Yeap, she casts her vote for Monster Raving Loony Party and here’s why:

Green Party: Their presentation is too long, and they say too many greens.

Labour: Not that bad, but one of the presenters had to read from a book, didn’t prepare ahead.

Tory: Too boastful. (this reminds her of weeks leading up to Brexix) so not impressed.

Monster Raving Loony Party? They are happy people with colourful outfits, made everyone laugh so she is won over.

She has seen quite a lot of people arguing on Labour/Conservatives, so her stance was why vote for people who keep talking over each other while being funny and happy is an option.

She chose the safe side, how many adults does the same thing only to regret a week later?

Her sister is a polar opposite on this, she wants to talk about who has the best policy on education, especially secondary school. She is not affected but aware of 11+ exams for grammar school and how a friend still didn’t get in after preparing hard for exams – no MRLP for this one.

I had a chance to talk to a friend whose child is about my girls’ age. Her school is closed for election. I asked her if she were to participate in the mock election, who she would vote for? She would vote for a party that promised free lunch for schools.

Then I said which one would she prefer, free lunch with limited choice or mommy and daddy to get more money for the value they bring to their work which in turn means she has cash to choose whatever she likes to spend her lunch money on?

While she was nodding along, I told her to relax but we must learn to cast our votes not just for bread alone.

I have done my civic duty by post last weekend, in the morning we will know where we are. The good news is that whoever wins, the UK is not likely to be discussing about Russians interference in six months.

I find this School of Life views on democratic voting system food for thought.

 

 

Cerebral Palsy

The story of Oluwalonimi (Nimmy) is hard to ignore, the first question that popped to my mind after reading the story was, where are the parents of this child?

Nimmy is a 4 year old girl with cerebral palsy. Nimmy’s parents hired Bisola Abajomi-Ojo, a registered physiotherapist to work with the girl three times a week.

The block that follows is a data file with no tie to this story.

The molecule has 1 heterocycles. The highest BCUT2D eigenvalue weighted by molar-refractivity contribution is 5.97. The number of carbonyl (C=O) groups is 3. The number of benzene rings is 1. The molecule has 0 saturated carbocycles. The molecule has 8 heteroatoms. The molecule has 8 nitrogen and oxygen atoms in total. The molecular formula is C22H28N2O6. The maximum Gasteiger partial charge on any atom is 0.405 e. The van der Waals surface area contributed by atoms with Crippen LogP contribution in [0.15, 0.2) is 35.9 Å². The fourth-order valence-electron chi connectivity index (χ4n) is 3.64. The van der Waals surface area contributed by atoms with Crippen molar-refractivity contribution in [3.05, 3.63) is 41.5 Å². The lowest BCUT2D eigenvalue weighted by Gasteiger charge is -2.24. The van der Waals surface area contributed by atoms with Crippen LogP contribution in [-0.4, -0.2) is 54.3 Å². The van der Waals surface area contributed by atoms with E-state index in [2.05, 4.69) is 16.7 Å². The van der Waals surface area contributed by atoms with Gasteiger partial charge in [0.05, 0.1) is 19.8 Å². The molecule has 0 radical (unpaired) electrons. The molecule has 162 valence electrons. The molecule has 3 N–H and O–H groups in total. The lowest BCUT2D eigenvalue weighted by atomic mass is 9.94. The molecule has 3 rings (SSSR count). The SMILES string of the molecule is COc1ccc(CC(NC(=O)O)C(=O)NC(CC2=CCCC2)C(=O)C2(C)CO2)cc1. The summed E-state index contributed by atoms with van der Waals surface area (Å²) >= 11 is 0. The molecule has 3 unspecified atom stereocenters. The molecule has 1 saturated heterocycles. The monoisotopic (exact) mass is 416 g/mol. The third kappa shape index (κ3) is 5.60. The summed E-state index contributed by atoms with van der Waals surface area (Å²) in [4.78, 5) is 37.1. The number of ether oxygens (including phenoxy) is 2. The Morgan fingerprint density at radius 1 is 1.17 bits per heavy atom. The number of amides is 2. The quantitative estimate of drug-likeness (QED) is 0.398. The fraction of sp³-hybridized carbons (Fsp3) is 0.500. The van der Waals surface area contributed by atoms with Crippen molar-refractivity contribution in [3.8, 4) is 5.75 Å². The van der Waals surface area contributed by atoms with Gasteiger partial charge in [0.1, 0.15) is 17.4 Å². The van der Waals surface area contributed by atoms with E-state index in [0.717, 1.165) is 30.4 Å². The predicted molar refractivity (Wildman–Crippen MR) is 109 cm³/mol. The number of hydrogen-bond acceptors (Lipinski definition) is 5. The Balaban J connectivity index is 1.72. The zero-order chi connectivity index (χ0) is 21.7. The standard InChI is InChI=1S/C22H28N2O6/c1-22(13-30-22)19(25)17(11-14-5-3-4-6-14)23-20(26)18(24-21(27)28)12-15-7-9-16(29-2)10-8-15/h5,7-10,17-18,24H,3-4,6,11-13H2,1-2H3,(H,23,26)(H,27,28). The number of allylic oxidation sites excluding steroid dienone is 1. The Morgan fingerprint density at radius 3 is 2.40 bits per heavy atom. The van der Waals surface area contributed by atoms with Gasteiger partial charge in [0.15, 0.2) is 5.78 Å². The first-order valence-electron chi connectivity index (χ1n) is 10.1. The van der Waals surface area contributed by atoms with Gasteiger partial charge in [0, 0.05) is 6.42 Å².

Nimmy’s mother, Bukola Ayinde did her homework, like many women in her shoes, she read a lot about her daughter’s condition. Travelled with her family to Hungary for a month with her child all so she could learn how to better help Nimmy live a normal life.

She got to know Bisola Abayomi-Ojo through reading a church magazine – if one could not trust a referral whose name appears in a church magazine in Nigeria, who else can one trust?

I am not particularly sure why Ms Abayomi-Ojo was this nasty to the little girl. She seems like an informed person, who is aware of challenges facing disabled people in Nigeria. Even the girl’s mother said she thought Abayomi-Ojo was her friend given how she related with the family on the progress of their child.

What did Abayomi-Ojo do wrong – sometimes in 2016, she made a visit to Nimmy’s school for a physio session. During the session, it was just Abayomi-Ojo and Nimmy in the room. The school has a CCTV camera in the room. The whole time that she was in the room, she was on her phone. Nimmy, given her condition fell off the chair several times, at one point, Abayomi-Ojo tied the girl’s hands together – all of these were done in a hurry, she seems to be preoccupied with her phone throughout.

There are video clips online clearly showing all of these including hitting the girl whose parents are paying lots of money for ‘professional’ help. How sad can one be?

After the school showed the clips to Nimmy’s parents, they were clearly devastated but wanted to handle the case with care, eventually they got Nigeria police and Registrar of Medical Rehabilitation Therapist Board involved.

Getting justice through normal routes in Nigeria is difficult and can be frustrating to the point of withdrawing the case.

Only few weeks after Nimmy’s abuse at the hand of a well paid and trusted physiotherapist was reported, Abayomi-Ojo left Nigeria for the USA, now doing her masters.

Child abuse is not unusual as Nigeria goes, but for authorities to push aside a case of an abused disabled child in the hand of a trained professional is another rock bottom, even for Nigeria standard.

If Nigeria middle class can’t get justice on a case like this with proven evidence, what hope is there for more than half the population?

I am glad that Nimmy’s mother realised she is the best person to look after her own child. She has decided to write about her experiences and sharing it with Nigerians – I think this is crucial. Often, we rely on success stories of raising disabled children in the west, reading from people within the country is very important and hopefully will lead to government paying more attention to paediatric needs.